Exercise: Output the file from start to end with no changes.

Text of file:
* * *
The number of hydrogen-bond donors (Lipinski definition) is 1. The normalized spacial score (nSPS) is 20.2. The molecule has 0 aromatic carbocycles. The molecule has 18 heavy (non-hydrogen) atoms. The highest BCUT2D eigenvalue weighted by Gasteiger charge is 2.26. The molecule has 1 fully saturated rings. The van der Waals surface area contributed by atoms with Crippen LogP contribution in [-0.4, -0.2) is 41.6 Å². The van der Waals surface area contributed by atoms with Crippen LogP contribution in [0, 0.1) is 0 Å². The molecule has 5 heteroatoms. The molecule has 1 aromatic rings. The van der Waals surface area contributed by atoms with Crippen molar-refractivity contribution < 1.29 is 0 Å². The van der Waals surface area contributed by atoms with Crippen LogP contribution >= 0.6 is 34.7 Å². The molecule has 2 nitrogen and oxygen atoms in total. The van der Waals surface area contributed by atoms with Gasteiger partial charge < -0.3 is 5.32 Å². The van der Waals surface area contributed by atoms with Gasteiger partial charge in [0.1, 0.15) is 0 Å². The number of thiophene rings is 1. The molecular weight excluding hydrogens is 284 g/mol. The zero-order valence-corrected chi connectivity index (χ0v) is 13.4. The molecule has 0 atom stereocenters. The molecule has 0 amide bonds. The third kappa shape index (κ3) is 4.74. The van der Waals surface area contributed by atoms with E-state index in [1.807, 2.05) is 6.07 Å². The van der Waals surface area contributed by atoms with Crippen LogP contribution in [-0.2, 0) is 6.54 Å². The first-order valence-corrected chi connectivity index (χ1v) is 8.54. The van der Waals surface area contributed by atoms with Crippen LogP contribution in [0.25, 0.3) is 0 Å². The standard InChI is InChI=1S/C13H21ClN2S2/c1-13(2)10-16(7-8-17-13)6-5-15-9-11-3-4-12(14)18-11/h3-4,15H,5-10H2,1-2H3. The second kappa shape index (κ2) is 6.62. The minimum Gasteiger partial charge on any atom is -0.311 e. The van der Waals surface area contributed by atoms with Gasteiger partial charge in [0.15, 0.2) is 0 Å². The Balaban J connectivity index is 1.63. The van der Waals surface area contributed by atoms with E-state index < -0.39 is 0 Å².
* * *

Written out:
The number of hydrogen-bond donors (Lipinski definition) is 1. The normalized spacial score (nSPS) is 20.2. The molecule has 0 aromatic carbocycles. The molecule has 18 heavy (non-hydrogen) atoms. The highest BCUT2D eigenvalue weighted by Gasteiger charge is 2.26. The molecule has 1 fully saturated rings. The van der Waals surface area contributed by atoms with Crippen LogP contribution in [-0.4, -0.2) is 41.6 Å². The van der Waals surface area contributed by atoms with Crippen LogP contribution in [0, 0.1) is 0 Å². The molecule has 5 heteroatoms. The molecule has 1 aromatic rings. The van der Waals surface area contributed by atoms with Crippen molar-refractivity contribution < 1.29 is 0 Å². The van der Waals surface area contributed by atoms with Crippen LogP contribution >= 0.6 is 34.7 Å². The molecule has 2 nitrogen and oxygen atoms in total. The van der Waals surface area contributed by atoms with Gasteiger partial charge < -0.3 is 5.32 Å². The van der Waals surface area contributed by atoms with Gasteiger partial charge in [0.1, 0.15) is 0 Å². The number of thiophene rings is 1. The molecular weight excluding hydrogens is 284 g/mol. The zero-order valence-corrected chi connectivity index (χ0v) is 13.4. The molecule has 0 atom stereocenters. The molecule has 0 amide bonds. The third kappa shape index (κ3) is 4.74. The van der Waals surface area contributed by atoms with E-state index in [1.807, 2.05) is 6.07 Å². The van der Waals surface area contributed by atoms with Crippen LogP contribution in [-0.2, 0) is 6.54 Å². The first-order valence-corrected chi connectivity index (χ1v) is 8.54. The van der Waals surface area contributed by atoms with Crippen LogP contribution in [0.25, 0.3) is 0 Å². The standard InChI is InChI=1S/C13H21ClN2S2/c1-13(2)10-16(7-8-17-13)6-5-15-9-11-3-4-12(14)18-11/h3-4,15H,5-10H2,1-2H3. The second kappa shape index (κ2) is 6.62. The minimum Gasteiger partial charge on any atom is -0.311 e. The van der Waals surface area contributed by atoms with Gasteiger partial charge in [0.15, 0.2) is 0 Å². The Balaban J connectivity index is 1.63. The van der Waals surface area contributed by atoms with E-state index < -0.39 is 0 Å².